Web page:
When I was a C‑level executive in a quickly growing company, I felt I was missing something. I didn’t know what I didn’t know. I felt like I had an imposter’s complex.
Some days, I would think, “is today the day they figure out that I don’t know what I’m doing?”
A lot of executives I work with have the same feeling. They fear they are going to be “found out.” In that fear, many executives start to reach out to mentors and advisors for help.
When I reached out to potential mentors and advisors, I had a lot of people who knew the emotional buttons to push. They knew my insecurities. I’m guessing they had seen the insecurities many times before. There are four main points you need to remember as your select your mentor.
1. The law of thirds.
Working with a mentor, the relationship is usually split into three parts.
The first third of a relationship with the mentor is awesome. The mentor asks spectacular questions, shifts your paradigm, and helps you go deeper. In the middle third of the relationship, you hope the spark and magic returns. The last third of the relationship, you want to strangle them.
If your mentor has “been there and done that,” they know about the journey ahead. They have experienced highs and the lows. They know how to predict and prepare for the growth. They have the credibility to help you understand the issues that growth will cause.
2. Unlocking vs. Gridlocking
Oftentimes as mentors or advisors come in, we feel like they’re unlocking. They are unlocking ideas, passions and skills we didn’t know existed.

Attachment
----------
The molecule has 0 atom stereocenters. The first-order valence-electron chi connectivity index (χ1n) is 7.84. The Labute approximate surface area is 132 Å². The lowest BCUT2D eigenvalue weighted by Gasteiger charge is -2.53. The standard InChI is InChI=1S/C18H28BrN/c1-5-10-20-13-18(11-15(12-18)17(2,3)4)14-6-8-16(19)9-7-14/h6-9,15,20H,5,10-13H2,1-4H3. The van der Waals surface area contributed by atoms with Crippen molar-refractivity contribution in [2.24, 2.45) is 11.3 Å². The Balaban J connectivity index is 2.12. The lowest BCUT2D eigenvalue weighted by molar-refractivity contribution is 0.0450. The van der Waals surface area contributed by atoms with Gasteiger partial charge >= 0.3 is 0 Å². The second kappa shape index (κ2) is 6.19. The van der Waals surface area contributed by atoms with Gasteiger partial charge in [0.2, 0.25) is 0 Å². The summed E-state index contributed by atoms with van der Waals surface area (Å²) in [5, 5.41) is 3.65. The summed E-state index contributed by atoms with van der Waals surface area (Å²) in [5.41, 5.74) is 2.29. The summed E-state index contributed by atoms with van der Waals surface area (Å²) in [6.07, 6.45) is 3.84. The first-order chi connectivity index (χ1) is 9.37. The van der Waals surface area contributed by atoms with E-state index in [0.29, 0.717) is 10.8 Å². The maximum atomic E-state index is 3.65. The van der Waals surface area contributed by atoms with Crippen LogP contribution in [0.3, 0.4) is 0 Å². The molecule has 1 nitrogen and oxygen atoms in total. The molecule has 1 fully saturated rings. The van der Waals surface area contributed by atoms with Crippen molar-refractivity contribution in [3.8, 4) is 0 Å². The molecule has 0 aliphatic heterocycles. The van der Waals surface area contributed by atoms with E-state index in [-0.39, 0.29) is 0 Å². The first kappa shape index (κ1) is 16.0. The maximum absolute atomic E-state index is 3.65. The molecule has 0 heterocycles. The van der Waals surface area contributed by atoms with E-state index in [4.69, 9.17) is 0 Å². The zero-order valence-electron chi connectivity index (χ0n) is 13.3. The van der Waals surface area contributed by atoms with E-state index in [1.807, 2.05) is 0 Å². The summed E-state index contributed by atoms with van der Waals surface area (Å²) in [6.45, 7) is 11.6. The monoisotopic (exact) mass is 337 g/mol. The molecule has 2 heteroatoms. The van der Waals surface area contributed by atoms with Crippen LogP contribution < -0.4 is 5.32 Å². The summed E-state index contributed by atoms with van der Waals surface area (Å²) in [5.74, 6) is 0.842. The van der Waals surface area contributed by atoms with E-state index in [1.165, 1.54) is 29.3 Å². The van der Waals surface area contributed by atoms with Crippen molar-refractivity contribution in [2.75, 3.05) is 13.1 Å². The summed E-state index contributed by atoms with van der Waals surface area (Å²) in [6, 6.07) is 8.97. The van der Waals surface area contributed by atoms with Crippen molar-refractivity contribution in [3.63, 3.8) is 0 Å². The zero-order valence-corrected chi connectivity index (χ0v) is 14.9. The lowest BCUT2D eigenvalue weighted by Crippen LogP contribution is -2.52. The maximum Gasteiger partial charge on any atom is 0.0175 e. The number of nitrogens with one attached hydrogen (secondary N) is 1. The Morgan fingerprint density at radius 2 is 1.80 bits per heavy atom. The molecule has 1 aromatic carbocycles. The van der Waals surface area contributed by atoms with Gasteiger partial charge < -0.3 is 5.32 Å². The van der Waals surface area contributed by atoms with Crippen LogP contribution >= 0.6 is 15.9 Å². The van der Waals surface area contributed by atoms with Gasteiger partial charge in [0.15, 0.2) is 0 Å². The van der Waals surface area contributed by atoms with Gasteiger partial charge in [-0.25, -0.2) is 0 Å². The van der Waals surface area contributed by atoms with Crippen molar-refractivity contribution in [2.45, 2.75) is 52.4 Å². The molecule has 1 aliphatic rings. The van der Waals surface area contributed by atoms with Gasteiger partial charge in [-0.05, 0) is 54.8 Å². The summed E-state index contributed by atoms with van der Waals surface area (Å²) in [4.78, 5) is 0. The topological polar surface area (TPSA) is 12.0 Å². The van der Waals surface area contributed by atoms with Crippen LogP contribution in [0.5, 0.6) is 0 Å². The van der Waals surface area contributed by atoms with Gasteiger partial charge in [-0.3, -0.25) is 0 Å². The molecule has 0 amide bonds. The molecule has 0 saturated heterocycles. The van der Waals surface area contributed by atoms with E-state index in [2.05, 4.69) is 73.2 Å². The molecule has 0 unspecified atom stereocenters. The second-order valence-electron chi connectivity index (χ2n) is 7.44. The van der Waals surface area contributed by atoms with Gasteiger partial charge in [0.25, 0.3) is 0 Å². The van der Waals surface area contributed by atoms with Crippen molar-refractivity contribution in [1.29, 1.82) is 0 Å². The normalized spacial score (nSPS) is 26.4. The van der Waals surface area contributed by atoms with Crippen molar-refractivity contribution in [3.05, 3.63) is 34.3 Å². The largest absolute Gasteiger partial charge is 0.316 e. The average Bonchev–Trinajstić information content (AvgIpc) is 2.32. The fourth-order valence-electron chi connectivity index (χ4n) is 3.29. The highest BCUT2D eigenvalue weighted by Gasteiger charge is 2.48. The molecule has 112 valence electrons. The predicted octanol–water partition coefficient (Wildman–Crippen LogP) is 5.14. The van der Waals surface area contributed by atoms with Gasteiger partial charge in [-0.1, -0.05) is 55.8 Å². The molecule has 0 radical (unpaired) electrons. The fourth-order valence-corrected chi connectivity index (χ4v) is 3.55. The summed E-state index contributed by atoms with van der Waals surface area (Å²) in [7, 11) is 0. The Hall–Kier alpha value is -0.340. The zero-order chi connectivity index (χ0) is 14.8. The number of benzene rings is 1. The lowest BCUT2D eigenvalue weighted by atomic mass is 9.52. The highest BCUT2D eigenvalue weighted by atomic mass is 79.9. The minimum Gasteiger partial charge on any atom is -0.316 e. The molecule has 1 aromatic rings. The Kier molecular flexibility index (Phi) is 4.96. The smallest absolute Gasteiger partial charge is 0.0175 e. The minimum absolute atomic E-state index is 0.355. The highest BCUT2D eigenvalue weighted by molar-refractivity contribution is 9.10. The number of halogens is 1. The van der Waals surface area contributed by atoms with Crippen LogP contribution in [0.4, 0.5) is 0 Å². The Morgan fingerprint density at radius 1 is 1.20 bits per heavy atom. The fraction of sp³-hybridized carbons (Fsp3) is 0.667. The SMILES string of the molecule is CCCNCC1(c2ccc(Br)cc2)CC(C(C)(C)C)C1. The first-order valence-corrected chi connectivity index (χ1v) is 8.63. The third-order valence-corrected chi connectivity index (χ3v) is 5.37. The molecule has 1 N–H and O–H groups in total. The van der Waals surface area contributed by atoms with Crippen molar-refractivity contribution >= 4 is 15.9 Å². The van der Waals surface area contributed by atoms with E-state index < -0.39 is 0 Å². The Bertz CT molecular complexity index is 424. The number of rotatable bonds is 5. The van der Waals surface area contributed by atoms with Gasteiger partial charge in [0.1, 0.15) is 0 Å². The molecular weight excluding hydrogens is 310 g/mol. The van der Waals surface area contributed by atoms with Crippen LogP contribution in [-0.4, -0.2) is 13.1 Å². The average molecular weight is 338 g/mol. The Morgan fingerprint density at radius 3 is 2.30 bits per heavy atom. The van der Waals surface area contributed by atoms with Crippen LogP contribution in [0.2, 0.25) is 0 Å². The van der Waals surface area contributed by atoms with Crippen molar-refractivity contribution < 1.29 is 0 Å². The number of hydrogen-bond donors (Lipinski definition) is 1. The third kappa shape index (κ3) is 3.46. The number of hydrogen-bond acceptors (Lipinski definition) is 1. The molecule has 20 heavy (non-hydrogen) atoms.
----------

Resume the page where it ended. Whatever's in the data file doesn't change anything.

As they move to the middle third or the last third, they start to gridlock. Every time we turn the channel, there they are again. They have run out of plays to help grow and mature you.
3. The Three Part Harmony
The best mentors understand the three part harmony. Here’s the recipe for the perfect harmony: 1 part mentor, 1 part peer and 1 part psychologist.
The mentor part is easy to define. They’ve been there, done that. They have the desire to share their knowledge. They’re willing to come alongside, sometimes carry, sometimes get behind, and sometimes get out in front. They know when to do which one.
A peer is someone that you relate with well. They have earned your trust and respect. Sometimes you need a true mentor, but sometimes you just need a peer.
Psychologists help you do a sanity check. They are somebody that can help you understand and read the situation. Sometimes you need that mentor. Sometimes you need that peer. Sometimes you need a psychologist that can understand the three part harmony.
The last and most important aspect of a mentor or advisor is accountability. The lack of accountability drove me crazy as an executive.
An accountable advisor should be willing to say, “If I can’t get the results, you don’t pay.” This causes the advisor to look ahead and hold YOU accountable, too. If they can’t help, they should step away. They shouldn’t “find” ways to help to get paycheck.
I wish you luck in finding a great mentor or advisor. It’s incredibly valuable.
Most successful CEOs and other executives have mentors. They have people that they trust. They don’t put everything in that basket. However, it is a basket that they pull in closely. They know that they’re going to need it at some point. You’re going to need it too.